What Are Social Bookmarking Sites?
What Are Social Bookmarking Sites?
Social bookmarking is a way of tagging (read: bookmarking) a website or blog and “saving” it for later. Much like hitting “favorite” to mark a website on your personal computer, social bookmarking sites share this saved information with other people on the Internet. This means you can share your bookmarks and favorite places on the Internet and share them with people all over the world.
Why Should I Join A Social Bookmarking Site?
Besides the fun of sharing your website finds with friends, you can look at the websites other people have “tagged” as well. Social bookmarking sites want you to look around at things people have tagged recently on the web, even people you don’t know, and find new cool stuff to share, make new friends, etc. You can search tags by categories, like technology or politics, or you can search using keywords and all kinds of other variables.
Because of this search function, people are now using social bookmarking as a kind of search engine — the theory is that people actively bookmarking and sharing links have created a kind of “spider web” of links on specific topics. These results can be more relevant than generic web searches.
Okay, So What Is Social News?
Social bookmarking applied to news stories is sometimes referred to as “social news” — social bookmarking services like Reddit, Digg, and others tend to focus on news items across all specturms — sports news, technology news, whatever. There’s lots of “headline tagging” and the emphasis with social news bookmarkers is the commenting and debate that these tags always lead to.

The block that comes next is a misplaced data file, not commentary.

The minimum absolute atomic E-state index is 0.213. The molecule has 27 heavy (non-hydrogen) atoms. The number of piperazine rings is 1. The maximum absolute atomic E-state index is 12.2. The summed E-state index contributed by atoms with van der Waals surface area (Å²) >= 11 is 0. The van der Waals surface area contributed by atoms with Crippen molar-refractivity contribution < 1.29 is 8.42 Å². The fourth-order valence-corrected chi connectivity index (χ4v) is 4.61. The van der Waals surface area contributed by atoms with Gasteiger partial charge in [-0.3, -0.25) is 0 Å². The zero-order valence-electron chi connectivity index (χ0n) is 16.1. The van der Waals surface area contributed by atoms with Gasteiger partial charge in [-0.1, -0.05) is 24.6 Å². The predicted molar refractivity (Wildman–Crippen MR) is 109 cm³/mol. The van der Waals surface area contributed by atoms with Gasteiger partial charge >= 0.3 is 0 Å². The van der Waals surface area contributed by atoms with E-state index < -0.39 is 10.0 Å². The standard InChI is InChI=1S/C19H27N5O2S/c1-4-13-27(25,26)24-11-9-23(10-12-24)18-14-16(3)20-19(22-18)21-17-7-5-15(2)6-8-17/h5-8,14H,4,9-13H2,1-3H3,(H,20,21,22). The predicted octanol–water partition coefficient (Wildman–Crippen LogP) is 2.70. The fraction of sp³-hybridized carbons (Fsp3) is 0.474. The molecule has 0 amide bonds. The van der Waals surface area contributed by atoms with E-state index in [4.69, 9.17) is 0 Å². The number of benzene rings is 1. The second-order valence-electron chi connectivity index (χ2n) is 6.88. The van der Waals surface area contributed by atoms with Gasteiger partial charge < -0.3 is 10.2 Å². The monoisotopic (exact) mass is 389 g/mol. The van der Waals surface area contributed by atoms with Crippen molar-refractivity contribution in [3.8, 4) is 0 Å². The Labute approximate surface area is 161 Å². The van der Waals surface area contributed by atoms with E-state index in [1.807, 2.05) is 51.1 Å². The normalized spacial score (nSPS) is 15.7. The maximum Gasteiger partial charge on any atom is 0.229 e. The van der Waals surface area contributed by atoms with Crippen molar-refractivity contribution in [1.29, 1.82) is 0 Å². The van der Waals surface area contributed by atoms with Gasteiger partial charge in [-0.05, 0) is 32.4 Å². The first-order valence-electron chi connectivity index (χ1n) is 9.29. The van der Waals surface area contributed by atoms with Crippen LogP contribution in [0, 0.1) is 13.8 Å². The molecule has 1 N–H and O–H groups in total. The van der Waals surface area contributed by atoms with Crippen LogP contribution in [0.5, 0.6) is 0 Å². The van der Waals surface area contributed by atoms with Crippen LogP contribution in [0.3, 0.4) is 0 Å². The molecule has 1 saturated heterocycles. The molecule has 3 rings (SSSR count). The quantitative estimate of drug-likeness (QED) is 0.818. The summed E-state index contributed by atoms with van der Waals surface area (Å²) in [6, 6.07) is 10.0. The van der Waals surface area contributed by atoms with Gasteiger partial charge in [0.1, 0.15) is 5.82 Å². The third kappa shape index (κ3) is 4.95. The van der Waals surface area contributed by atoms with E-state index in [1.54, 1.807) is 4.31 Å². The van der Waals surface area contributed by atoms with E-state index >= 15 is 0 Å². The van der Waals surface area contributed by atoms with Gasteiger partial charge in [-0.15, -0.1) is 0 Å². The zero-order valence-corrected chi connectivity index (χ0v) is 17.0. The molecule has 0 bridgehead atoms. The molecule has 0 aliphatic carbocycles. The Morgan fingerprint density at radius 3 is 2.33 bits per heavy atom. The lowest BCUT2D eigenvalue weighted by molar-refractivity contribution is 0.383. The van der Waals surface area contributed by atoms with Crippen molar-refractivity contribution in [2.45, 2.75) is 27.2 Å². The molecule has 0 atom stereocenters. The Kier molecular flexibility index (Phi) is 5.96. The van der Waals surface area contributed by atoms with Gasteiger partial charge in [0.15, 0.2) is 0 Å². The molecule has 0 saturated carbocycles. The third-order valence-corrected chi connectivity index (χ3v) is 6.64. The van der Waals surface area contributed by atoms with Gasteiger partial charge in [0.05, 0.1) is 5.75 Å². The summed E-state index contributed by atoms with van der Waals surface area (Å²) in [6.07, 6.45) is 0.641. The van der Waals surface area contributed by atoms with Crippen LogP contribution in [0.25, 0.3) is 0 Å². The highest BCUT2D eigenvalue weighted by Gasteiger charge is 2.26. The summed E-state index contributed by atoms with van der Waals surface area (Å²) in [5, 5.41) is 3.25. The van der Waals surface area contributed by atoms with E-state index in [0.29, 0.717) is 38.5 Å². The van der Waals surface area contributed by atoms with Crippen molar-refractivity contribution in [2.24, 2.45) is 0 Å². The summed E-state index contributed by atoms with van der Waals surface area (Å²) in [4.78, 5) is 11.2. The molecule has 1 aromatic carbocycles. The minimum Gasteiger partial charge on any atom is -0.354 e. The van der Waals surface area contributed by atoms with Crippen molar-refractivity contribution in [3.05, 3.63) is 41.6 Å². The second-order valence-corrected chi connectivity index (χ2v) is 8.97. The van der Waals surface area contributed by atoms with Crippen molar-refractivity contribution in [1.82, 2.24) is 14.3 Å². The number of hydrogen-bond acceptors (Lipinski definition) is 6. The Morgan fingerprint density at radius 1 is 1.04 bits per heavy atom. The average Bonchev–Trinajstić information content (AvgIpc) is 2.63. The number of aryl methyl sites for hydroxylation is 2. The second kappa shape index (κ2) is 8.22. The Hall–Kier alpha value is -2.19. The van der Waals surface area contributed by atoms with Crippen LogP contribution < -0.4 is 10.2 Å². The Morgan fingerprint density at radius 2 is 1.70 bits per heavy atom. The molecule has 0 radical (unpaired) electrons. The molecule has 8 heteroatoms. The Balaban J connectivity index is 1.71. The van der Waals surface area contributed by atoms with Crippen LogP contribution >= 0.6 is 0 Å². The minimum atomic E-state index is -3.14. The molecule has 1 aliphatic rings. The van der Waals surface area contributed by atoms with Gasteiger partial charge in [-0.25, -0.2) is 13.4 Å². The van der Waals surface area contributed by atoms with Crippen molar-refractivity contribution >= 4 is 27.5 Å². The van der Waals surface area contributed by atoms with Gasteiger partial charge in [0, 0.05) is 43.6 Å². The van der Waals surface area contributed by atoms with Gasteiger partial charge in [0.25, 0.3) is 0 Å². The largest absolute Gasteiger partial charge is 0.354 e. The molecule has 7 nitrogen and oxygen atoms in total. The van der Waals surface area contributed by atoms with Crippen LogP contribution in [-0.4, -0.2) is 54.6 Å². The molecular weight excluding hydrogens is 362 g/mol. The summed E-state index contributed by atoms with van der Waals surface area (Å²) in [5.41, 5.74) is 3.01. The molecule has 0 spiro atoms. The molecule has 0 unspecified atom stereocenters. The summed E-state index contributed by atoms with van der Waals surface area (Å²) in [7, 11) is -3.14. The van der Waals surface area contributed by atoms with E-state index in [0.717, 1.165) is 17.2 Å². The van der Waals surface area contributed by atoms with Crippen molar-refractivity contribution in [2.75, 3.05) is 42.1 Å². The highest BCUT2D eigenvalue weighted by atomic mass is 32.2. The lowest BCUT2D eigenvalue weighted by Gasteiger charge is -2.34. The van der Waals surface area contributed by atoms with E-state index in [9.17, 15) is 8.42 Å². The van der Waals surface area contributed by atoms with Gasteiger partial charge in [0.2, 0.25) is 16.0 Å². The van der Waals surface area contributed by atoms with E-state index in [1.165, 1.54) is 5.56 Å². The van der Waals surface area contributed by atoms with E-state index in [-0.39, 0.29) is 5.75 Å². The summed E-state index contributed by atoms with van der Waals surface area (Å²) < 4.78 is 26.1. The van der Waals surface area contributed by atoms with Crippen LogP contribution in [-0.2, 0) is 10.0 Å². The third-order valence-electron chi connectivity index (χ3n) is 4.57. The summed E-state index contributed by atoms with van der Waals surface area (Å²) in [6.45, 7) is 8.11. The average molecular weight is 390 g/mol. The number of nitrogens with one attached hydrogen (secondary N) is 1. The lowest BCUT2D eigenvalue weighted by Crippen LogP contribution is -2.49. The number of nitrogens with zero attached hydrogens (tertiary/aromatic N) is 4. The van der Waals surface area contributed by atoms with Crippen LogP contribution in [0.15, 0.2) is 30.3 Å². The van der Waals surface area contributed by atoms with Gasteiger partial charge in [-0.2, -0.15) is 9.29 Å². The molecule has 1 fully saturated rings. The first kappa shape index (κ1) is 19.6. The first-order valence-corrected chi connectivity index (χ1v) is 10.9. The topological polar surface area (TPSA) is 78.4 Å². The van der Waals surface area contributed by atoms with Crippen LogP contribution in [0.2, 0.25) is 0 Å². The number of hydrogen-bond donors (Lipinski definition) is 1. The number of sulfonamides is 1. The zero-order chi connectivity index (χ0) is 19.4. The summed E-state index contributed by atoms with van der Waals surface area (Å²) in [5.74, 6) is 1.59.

The only real difference between social news sites and other social bookmarking sites is their focus on newspaper and periodical articles and “news-centric” blog posts rather than any old website. Social news sites are big with people who like to debate, people looking for an alternative news source, and people who get belly laughs out of reading the over-the-top comments left on social news tags — guess which category I’m in.
What Can Social Bookmarking Websites Do For Me?
Imagine the perfect newspaper — headlines on your favorite topics cut together from the best news sources in the world. Imagine sharing your perfect periodical with all your friends (and plenty of similar-minded strangers as well). Social news can provide that, once you learn how to search and configure your searches for your needs. All social bookmarking works like this — letting web users zoom in on the stuff they want to see. Sometimes generic web searching is like finding the proverbial needle in the haystack. Social bookmarking shows the detective work of other users with your interests and lets you build your links on what they’ve already gathered.
Social bookmarking web sites all show some kind of list of recently added and popular tags — this means you can stay current with the “latest news” even while zoomed in on your area of interest.
One way I use social bookmarking to find relevant sources — search for anything in a social bookmarking site and compare the popularity of the articles and websites that bounce back. The more “popular” sites are likely the most relevant — they’ve been pre approved by plenty of Internet personas before you.